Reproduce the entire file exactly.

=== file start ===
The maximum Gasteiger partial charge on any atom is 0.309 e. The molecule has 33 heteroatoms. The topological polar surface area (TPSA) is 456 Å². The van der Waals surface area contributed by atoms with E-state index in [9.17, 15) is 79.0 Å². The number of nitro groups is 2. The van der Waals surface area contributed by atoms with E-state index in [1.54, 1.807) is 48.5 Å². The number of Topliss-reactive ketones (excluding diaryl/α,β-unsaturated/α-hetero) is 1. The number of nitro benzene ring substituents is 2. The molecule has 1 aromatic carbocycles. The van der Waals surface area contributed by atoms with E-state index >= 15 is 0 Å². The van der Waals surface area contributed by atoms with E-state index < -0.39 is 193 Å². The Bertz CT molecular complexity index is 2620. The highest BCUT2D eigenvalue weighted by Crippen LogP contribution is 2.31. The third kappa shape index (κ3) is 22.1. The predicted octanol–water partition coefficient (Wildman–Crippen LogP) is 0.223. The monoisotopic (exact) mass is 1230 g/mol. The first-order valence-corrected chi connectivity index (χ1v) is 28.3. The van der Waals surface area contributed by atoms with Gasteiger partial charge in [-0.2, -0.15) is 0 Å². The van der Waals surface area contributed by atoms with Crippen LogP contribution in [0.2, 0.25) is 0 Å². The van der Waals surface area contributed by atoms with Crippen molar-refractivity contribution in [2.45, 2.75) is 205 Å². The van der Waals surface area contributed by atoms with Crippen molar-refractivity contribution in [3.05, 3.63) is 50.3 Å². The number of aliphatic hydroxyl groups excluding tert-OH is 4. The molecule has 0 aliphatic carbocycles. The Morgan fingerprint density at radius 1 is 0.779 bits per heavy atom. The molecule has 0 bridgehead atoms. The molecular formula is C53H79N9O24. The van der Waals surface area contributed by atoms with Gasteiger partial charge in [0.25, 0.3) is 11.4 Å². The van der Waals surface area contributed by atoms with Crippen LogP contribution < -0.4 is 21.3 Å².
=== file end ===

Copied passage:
The maximum Gasteiger partial charge on any atom is 0.309 e. The molecule has 33 heteroatoms. The topological polar surface area (TPSA) is 456 Å². The van der Waals surface area contributed by atoms with E-state index in [9.17, 15) is 79.0 Å². The number of nitro groups is 2. The van der Waals surface area contributed by atoms with E-state index in [1.54, 1.807) is 48.5 Å². The number of Topliss-reactive ketones (excluding diaryl/α,β-unsaturated/α-hetero) is 1. The number of nitro benzene ring substituents is 2. The molecule has 1 aromatic carbocycles. The van der Waals surface area contributed by atoms with E-state index >= 15 is 0 Å². The van der Waals surface area contributed by atoms with E-state index < -0.39 is 193 Å². The Bertz CT molecular complexity index is 2620. The highest BCUT2D eigenvalue weighted by Crippen LogP contribution is 2.31. The third kappa shape index (κ3) is 22.1. The predicted octanol–water partition coefficient (Wildman–Crippen LogP) is 0.223. The monoisotopic (exact) mass is 1230 g/mol. The first-order valence-corrected chi connectivity index (χ1v) is 28.3. The van der Waals surface area contributed by atoms with Gasteiger partial charge in [-0.2, -0.15) is 0 Å². The van der Waals surface area contributed by atoms with Crippen LogP contribution in [0.2, 0.25) is 0 Å². The van der Waals surface area contributed by atoms with Crippen molar-refractivity contribution in [2.45, 2.75) is 205 Å². The van der Waals surface area contributed by atoms with Crippen molar-refractivity contribution in [3.05, 3.63) is 50.3 Å². The number of aliphatic hydroxyl groups excluding tert-OH is 4. The molecule has 0 aliphatic carbocycles. The Morgan fingerprint density at radius 1 is 0.779 bits per heavy atom. The molecule has 0 bridgehead atoms. The molecular formula is C53H79N9O24. The van der Waals surface area contributed by atoms with Gasteiger partial charge in [0.25, 0.3) is 11.4 Å². The van der Waals surface area contributed by atoms with Crippen LogP contribution < -0.4 is 21.3 Å².